New Jersey Star Ledger's Paul Mulshine: Washington Post wrote an editorial stating, "Government agencies must constantly make recommendations on the basis of just this kind of incomplete but suggestive evidence, and there is a consensus on what to do." That sounds like the current debate over climate change, doesn’t it? Nope. That editorial is from 1980. The issue was not levels of carbon dioxide in the atmosphere but levels of cholesterol in the diet.
In that case, the consensus was that the amounts of saturated fats and cholesterol in the diet are related to the levels of cholesterol in the blood and "that reducing the one will lower the other," the Post wrote.
"It used to be that even considering the possibility of the alternative hypothesis, let alone researching it, was tantamount to quackery by association," Taubes wrote. "Now a small but growing minority of establishment researchers have come to take seriously what the low-carb-diet doctors have been saying all along."t is indeed, and I would encourage my fellow journalists to keep that in mind in light of the highly touted "consensus" on the role of carbon dioxide in promoting global warming.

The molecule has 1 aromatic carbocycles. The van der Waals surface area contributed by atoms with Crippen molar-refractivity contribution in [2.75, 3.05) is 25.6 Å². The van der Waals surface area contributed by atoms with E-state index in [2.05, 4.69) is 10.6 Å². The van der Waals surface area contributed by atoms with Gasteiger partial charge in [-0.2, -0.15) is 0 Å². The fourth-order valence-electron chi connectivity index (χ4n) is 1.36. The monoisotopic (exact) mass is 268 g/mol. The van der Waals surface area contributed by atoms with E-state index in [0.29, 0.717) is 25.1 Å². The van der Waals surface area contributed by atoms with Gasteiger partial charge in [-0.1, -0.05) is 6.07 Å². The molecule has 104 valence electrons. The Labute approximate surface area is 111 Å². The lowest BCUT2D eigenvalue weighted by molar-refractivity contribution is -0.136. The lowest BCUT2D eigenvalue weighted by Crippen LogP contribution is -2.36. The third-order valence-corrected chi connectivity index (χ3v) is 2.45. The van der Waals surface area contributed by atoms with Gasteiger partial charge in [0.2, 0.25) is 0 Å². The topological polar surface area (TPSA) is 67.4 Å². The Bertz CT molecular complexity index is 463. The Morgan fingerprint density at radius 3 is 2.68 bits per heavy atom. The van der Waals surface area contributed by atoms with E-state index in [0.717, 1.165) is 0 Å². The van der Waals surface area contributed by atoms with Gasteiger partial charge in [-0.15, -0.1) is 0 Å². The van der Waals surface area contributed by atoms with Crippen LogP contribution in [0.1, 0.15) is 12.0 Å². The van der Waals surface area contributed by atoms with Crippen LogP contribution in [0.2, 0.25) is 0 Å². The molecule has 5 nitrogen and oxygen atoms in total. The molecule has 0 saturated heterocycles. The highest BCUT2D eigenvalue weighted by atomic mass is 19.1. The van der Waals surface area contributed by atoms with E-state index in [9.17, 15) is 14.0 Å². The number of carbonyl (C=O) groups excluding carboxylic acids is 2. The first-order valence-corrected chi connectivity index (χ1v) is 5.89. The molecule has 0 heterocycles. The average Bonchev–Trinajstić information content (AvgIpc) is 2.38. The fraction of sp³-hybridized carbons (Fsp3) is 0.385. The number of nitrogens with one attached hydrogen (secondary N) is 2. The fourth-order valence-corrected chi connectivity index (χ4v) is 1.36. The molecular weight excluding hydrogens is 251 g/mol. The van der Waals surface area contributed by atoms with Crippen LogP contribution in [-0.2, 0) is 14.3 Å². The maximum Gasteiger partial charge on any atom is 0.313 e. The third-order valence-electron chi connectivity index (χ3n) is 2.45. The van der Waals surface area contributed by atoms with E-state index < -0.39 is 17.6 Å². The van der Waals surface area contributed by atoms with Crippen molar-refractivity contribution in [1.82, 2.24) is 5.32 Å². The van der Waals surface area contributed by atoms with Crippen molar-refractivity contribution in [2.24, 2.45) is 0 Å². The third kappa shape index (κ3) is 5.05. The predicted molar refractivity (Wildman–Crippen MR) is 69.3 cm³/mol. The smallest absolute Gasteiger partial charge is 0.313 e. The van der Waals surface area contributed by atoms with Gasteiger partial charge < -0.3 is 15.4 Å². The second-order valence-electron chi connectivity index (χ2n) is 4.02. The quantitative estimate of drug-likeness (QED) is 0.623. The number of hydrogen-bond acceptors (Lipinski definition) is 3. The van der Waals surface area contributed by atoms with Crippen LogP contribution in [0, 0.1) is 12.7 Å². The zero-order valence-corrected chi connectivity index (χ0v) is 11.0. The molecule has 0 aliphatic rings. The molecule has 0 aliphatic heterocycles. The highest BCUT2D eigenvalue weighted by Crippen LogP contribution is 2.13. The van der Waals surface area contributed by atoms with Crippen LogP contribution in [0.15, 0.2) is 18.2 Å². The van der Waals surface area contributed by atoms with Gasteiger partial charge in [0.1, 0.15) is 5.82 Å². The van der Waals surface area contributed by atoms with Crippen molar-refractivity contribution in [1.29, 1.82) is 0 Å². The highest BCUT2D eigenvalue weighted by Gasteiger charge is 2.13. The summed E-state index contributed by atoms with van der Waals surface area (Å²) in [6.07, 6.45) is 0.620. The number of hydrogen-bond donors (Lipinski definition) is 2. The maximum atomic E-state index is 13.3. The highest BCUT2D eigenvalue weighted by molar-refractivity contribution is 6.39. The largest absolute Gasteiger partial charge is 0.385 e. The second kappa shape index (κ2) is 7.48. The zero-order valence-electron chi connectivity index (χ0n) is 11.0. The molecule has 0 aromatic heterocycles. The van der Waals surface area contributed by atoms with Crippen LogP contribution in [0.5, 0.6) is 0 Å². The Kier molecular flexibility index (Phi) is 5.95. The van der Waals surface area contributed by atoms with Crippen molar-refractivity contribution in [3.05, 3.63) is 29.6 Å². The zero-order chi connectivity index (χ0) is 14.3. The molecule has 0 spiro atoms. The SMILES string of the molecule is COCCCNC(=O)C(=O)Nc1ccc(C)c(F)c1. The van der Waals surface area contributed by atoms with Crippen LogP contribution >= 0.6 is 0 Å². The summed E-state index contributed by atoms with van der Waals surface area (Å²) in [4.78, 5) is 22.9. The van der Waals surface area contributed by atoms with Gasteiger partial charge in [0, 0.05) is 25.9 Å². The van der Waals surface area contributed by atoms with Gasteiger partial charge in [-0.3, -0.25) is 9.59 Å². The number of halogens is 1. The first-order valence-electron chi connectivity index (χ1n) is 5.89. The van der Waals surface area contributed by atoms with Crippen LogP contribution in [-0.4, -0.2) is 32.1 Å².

Climate science is infinitely more complicated than human physiology. Once all of the data are in, we may find that atmospheric carbon dioxide‚ actually has the effect predicted by physicist Freeman Dyson of the Institute of Advanced Study in Princeton. The 90-year-old Dyson, whom many consider to be the smartest guy on Earth, argues that far from harming the planet, atmospheric C)-2‚ may have a positive effect by increasing plant growth.
Perhaps you disagree. Fine, but you’re disagreeing with a guy who calculated the number of atoms in the sun when he was 5 years old and who’s been at the institute since Einstein was walking the grounds. Science requires taking the long view, said Dyson when I called him the other day. "Science of course is always correcting mistakes," he said. "That’s what it’s all about." It is indeed. What it’s not about is consensus.